Pressure is building on U.S. financial firms to respond to Russia’s invasion of Ukraine by ditching their investments in both Russia and its fossil fuel sector.
BP PLC, Shell PLC and a growing list of other international companies moved this week to drop their Russian investments amid widespread sanctions on Moscow from the United States, Europe and other countries.
BP, for example, announced Sunday it would exit its nearly 20 percent stake in Rosneft, a state-controlled oil company (Energywire, March 1).
Now, environmentalists want Western finance firms to do the same. They say major investment banks with stakes in Russia and its largest emitters should follow suit to further squeeze Russian President Vladimir Putin and his nation’s economy. Doing so, they add, also can help the firms mitigate financial risk.
Take JPMorgan Chase & Co.
According to data from Rainforest Action Network, the Wall Street giant is the largest global banker of Gazprom, another state-owned energy company. Between 2016 and 2020, the group says, the firm provided the company with roughly $3.5 billion in financing.
UniCredit SpA, a European commercial bank and Gazprom’s next largest banker, came second at more than $2.3 billion, and was followed by Sberbank, Deutsche Bank AG and Crédit Agricole, which are based in Russia, Germany and France, respectively. Aside from JPMorgan, no other major U.S. banks were in the top 10.
“There are so many corporate connections to Russia. But this just feels like a really big one that hasn’t gotten much, if any, attention. Gazprom is the biggest Russian oil and gas company, and their No. banker is JPMorgan Chase,” said Jason Disterhoft, who leads Rainforest Action Network’s fossil fuel financing campaign.
“It feels like something worth calling out,” Disterhoft added, especially given governments’ and other companies’ mounting efforts to exit the country. “In the context of everything going on, they should be accountable.”
Citigroup Inc. also is under fire for its general investments in Russia and its role as a so-called depositary bank for Lukoil, another Russian oil and gas giant.
According to Citi, the job entails providing a “corporate governance seal of approval” to help companies access international capital and reassure investors that those companies are safe investments.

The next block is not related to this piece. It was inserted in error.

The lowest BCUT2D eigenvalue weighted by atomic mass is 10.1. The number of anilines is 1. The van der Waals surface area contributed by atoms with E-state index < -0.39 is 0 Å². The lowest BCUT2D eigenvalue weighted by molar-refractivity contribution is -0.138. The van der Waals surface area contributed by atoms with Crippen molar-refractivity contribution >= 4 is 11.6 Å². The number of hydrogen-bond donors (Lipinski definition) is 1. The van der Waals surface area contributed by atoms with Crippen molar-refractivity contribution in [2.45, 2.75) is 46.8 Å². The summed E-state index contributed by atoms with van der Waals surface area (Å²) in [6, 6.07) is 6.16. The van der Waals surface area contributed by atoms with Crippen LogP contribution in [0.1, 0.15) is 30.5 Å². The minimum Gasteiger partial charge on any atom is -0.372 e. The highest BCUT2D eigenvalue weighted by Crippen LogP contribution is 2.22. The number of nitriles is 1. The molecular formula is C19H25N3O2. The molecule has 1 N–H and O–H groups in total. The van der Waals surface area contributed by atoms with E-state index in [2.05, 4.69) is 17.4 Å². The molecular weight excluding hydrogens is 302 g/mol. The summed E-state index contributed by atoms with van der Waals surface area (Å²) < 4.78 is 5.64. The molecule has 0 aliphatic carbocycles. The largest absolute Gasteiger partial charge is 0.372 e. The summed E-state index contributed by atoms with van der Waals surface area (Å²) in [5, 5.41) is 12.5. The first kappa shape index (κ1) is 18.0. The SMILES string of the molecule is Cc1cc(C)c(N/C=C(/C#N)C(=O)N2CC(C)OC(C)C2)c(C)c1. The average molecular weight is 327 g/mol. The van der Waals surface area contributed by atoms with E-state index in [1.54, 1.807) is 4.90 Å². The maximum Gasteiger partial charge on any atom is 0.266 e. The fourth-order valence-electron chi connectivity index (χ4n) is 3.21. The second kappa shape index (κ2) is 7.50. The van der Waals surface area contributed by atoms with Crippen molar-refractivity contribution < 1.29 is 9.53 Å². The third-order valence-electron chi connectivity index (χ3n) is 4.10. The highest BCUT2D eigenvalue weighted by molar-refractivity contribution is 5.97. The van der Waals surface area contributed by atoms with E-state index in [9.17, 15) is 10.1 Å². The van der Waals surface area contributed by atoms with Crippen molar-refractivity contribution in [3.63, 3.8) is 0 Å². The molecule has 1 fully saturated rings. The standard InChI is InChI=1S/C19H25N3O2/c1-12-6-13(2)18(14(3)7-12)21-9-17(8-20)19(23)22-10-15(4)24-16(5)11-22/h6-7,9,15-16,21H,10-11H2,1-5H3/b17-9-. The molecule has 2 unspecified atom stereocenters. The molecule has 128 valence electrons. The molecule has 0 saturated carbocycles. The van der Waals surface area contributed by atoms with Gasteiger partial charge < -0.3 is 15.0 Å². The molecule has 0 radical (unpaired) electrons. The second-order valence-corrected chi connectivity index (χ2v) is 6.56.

The bank’s annual investor day was held Wednesday. In response, advocacy groups including Extinction Rebellion NYC, New York Communities for Change, Bank On Our Future and Amazon Watch held a demonstration at Citi’s New York City headquarters to highlight that relationship and to call on the firm to end it for moral-, climate- and risk-related reasons.
“Frankly, every dollar invested in Russian oil and gas supports Putin’s war of aggression, and his ability to wage future wars of aggression. So that’s the ethical implication,” Grace Regullano, a coordinator at Bank On Our Future, said in an interview.
“On the investor side,” Regullano added, “continued investment in Russian oil and gas represents significant risk for Citigroup investors.”
A spokesperson for JPMorgan declined to respond to advocates’ concerns. A Citi spokesperson also declined to comment on advocates’ concerns, but did reference a recent public disclosure that said the firm’s exposure to Russia makes up just 0.3 percent of its overall assets.
Clark Williams-Derry, an analyst with the Institute for Energy Economics and Financial Analysis, agreed in principle that JPMorgan and other financial institutions have every reason to take a hard look at their Russian investments and relationships — including in the energy sector.
But he did raise a notable caveat when it comes to JPMorgan specifically: “The money has already gone to Gazprom, so by canceling those loans essentially it’s like saying, hey, you don’t have to repay those loans,” Williams-Derry said.